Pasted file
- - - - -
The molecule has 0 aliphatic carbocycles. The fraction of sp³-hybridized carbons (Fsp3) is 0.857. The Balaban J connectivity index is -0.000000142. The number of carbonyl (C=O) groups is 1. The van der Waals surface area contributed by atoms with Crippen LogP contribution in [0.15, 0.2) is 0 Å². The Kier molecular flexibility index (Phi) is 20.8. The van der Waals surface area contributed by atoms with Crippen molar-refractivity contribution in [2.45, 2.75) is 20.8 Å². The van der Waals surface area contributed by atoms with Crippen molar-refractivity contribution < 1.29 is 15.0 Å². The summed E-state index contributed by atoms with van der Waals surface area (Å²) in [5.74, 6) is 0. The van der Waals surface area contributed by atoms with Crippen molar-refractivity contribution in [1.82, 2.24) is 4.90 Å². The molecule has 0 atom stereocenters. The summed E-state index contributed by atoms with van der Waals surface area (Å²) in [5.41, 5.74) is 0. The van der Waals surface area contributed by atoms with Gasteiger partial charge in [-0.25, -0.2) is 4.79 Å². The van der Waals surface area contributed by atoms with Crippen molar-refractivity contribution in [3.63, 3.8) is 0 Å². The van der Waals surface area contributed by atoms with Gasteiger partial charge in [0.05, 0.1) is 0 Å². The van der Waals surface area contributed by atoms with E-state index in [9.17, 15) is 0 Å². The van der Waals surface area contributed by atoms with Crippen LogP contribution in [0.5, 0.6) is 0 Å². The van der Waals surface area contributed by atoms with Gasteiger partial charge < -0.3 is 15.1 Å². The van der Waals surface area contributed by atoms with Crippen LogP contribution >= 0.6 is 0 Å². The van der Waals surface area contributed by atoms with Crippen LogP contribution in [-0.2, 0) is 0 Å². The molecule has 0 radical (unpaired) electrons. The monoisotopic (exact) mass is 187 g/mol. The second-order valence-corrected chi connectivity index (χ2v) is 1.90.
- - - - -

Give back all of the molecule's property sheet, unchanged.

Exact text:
The molecule has 0 aliphatic carbocycles. The fraction of sp³-hybridized carbons (Fsp3) is 0.857. The Balaban J connectivity index is -0.000000142. The number of carbonyl (C=O) groups is 1. The van der Waals surface area contributed by atoms with Crippen LogP contribution in [0.15, 0.2) is 0 Å². The Kier molecular flexibility index (Phi) is 20.8. The van der Waals surface area contributed by atoms with Crippen molar-refractivity contribution in [2.45, 2.75) is 20.8 Å². The van der Waals surface area contributed by atoms with Crippen molar-refractivity contribution < 1.29 is 15.0 Å². The summed E-state index contributed by atoms with van der Waals surface area (Å²) in [5.74, 6) is 0. The van der Waals surface area contributed by atoms with Crippen molar-refractivity contribution in [1.82, 2.24) is 4.90 Å². The molecule has 0 atom stereocenters. The summed E-state index contributed by atoms with van der Waals surface area (Å²) in [5.41, 5.74) is 0. The van der Waals surface area contributed by atoms with Gasteiger partial charge in [-0.25, -0.2) is 4.79 Å². The van der Waals surface area contributed by atoms with Crippen molar-refractivity contribution in [3.63, 3.8) is 0 Å². The van der Waals surface area contributed by atoms with Gasteiger partial charge in [0.05, 0.1) is 0 Å². The van der Waals surface area contributed by atoms with E-state index in [9.17, 15) is 0 Å². The van der Waals surface area contributed by atoms with Crippen LogP contribution in [0.5, 0.6) is 0 Å². The van der Waals surface area contributed by atoms with Gasteiger partial charge < -0.3 is 15.1 Å². The van der Waals surface area contributed by atoms with Crippen LogP contribution >= 0.6 is 0 Å². The van der Waals surface area contributed by atoms with Crippen LogP contribution in [-0.2, 0) is 0 Å². The molecule has 0 radical (unpaired) electrons. The monoisotopic (exact) mass is 187 g/mol. The second-order valence-corrected chi connectivity index (χ2v) is 1.90.